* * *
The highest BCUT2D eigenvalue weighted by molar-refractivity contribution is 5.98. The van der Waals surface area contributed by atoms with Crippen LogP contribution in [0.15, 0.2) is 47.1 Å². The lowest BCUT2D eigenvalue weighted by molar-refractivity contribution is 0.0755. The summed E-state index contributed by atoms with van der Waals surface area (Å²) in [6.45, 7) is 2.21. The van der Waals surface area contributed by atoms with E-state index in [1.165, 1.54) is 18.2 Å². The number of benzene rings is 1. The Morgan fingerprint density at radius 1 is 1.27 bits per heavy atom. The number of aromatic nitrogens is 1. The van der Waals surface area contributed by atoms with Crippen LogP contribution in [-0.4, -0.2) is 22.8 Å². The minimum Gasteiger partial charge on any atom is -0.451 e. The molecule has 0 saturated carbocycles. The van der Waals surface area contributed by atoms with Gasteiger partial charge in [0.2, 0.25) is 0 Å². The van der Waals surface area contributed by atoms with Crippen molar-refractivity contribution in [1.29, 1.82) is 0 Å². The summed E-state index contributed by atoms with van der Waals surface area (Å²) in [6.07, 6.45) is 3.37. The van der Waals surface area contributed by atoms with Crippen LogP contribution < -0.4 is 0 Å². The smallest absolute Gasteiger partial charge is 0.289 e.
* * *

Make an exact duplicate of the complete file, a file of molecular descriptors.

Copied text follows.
The highest BCUT2D eigenvalue weighted by molar-refractivity contribution is 5.98. The van der Waals surface area contributed by atoms with Crippen LogP contribution in [0.15, 0.2) is 47.1 Å². The lowest BCUT2D eigenvalue weighted by molar-refractivity contribution is 0.0755. The summed E-state index contributed by atoms with van der Waals surface area (Å²) in [6.45, 7) is 2.21. The van der Waals surface area contributed by atoms with E-state index in [1.165, 1.54) is 18.2 Å². The number of benzene rings is 1. The Morgan fingerprint density at radius 1 is 1.27 bits per heavy atom. The number of aromatic nitrogens is 1. The van der Waals surface area contributed by atoms with Crippen LogP contribution in [-0.4, -0.2) is 22.8 Å². The minimum Gasteiger partial charge on any atom is -0.451 e. The molecule has 0 saturated carbocycles. The van der Waals surface area contributed by atoms with Gasteiger partial charge in [0.2, 0.25) is 0 Å². The van der Waals surface area contributed by atoms with Crippen molar-refractivity contribution in [1.29, 1.82) is 0 Å². The summed E-state index contributed by atoms with van der Waals surface area (Å²) in [6.07, 6.45) is 3.37. The van der Waals surface area contributed by atoms with Crippen LogP contribution < -0.4 is 0 Å². The smallest absolute Gasteiger partial charge is 0.289 e.